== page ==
What made you fall in love with running as a kid?
My love for running started in middle school. My social studies teacher, Mr. Briceno, had just signed up the school for NYRR’s Young Runners program and as he began recruiting, he came over to me at recess. He said that I seem to enjoy chasing my friends and that I should try the running team. I gladly accepted and showed up to the first day of practice.

We did a time trial and I remember running the mile in a little over 10 minutes. I was the fastest girl and soon after the time trial, I was already curious about how I would get better. I wondered how the two boys that finish in front of me managed to do it. I was hooked on pushing myself. In this sport, the sky is the limit. 

What’s your favorite running memory?
At my first Nationals qualifier, I became an All-American. At the finish line, my coach was waiting for me with his arms wide open. We had done it! Our goal had been accomplished and the All-American was the cherry on top! It was a priceless memory to have competed at a national championship and become the first ever All-American athlete for Saint Vincent College. All my work and sacrifices had come together.

What’s your favorite thing about coaching? 
I really enjoy sharing my running story with youth because I started in a unique way. I ran on my own in high school and pretty much just landed on a college team because of the entry essay that I wrote. I wrote an essay using my running shoes as a metaphor for my life and my approach to new endeavors. I had no times to be recruited from for a college, but I really loved running and I found my way.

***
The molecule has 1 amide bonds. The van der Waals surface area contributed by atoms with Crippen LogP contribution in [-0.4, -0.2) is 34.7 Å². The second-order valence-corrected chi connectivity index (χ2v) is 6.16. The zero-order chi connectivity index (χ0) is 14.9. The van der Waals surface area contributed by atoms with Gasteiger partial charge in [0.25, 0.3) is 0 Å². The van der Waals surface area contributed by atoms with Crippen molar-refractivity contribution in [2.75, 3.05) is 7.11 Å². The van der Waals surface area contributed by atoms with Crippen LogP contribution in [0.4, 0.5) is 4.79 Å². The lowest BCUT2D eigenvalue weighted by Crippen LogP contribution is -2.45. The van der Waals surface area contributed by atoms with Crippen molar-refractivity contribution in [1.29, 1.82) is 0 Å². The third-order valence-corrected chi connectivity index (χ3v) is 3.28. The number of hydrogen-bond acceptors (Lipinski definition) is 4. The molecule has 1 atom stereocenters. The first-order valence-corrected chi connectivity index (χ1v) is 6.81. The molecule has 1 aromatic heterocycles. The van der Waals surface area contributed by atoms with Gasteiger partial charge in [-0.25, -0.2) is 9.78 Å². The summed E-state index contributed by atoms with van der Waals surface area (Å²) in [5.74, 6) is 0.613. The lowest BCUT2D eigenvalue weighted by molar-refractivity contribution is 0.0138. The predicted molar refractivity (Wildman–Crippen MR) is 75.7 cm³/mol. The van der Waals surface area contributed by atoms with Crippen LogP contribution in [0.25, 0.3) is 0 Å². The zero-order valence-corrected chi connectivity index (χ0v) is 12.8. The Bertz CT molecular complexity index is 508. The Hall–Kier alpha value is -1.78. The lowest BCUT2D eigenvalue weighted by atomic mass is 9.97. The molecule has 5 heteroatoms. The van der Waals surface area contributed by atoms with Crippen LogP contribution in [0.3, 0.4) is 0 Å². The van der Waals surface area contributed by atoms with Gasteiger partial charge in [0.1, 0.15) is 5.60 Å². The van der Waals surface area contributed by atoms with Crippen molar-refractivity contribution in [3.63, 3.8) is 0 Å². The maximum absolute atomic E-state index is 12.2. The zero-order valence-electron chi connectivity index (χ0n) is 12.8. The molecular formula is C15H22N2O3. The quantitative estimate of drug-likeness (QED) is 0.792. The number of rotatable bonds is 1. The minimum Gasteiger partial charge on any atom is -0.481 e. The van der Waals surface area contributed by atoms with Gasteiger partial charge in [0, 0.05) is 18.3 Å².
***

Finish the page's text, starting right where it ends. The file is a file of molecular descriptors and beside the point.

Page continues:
What’s your best piece of advice for youth who are just starting to get into running? 
Uncomfortable is good. It indicates great things are about to happen. Just keep holding on! 

What are you most looking forward to during the 2017-18 school year?
I am looking forward to sharing my story with program leads and athletes and helping others learn about the philosophies of physical literacy and long-term athlete development.

Learn more about Rising New York Road Runners and our free youth events taking place across the five boroughs of New York City.

Talia Rosen: “I’m Running This Marathon Because I Know How It Feels to Be Betrayed by My Own Body”

Talia Rosen: “I’m Running This Marathon Because I Know How It Feels to Be Betrayed by My Own Body”

Meb Marathon Moment Mondays: 2005

Meb Marathon Moment Mondays: 2005